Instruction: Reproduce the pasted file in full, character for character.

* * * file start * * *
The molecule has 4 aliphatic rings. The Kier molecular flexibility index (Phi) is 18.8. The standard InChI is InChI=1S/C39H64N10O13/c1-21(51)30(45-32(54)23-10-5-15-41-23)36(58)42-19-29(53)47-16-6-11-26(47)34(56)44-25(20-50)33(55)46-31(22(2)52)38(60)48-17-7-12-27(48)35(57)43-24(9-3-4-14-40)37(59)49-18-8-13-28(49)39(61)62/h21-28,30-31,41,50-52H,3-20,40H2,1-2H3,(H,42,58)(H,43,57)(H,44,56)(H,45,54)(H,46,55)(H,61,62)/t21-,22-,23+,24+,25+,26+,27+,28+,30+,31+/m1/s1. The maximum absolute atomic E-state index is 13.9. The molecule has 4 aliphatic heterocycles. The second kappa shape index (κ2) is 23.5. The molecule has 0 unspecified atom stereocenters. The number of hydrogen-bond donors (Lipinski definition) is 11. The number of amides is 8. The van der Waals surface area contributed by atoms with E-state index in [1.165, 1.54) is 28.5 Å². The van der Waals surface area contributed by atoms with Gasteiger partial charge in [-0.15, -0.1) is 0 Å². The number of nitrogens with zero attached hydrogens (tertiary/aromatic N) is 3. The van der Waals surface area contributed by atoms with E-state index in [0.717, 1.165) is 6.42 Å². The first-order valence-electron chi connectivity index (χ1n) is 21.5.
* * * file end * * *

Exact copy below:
The molecule has 4 aliphatic rings. The Kier molecular flexibility index (Phi) is 18.8. The standard InChI is InChI=1S/C39H64N10O13/c1-21(51)30(45-32(54)23-10-5-15-41-23)36(58)42-19-29(53)47-16-6-11-26(47)34(56)44-25(20-50)33(55)46-31(22(2)52)38(60)48-17-7-12-27(48)35(57)43-24(9-3-4-14-40)37(59)49-18-8-13-28(49)39(61)62/h21-28,30-31,41,50-52H,3-20,40H2,1-2H3,(H,42,58)(H,43,57)(H,44,56)(H,45,54)(H,46,55)(H,61,62)/t21-,22-,23+,24+,25+,26+,27+,28+,30+,31+/m1/s1. The maximum absolute atomic E-state index is 13.9. The molecule has 4 aliphatic heterocycles. The second kappa shape index (κ2) is 23.5. The molecule has 0 unspecified atom stereocenters. The number of hydrogen-bond donors (Lipinski definition) is 11. The number of amides is 8. The van der Waals surface area contributed by atoms with E-state index in [1.165, 1.54) is 28.5 Å². The van der Waals surface area contributed by atoms with Gasteiger partial charge in [-0.15, -0.1) is 0 Å². The number of nitrogens with zero attached hydrogens (tertiary/aromatic N) is 3. The van der Waals surface area contributed by atoms with E-state index in [0.717, 1.165) is 6.42 Å². The first-order valence-electron chi connectivity index (χ1n) is 21.5.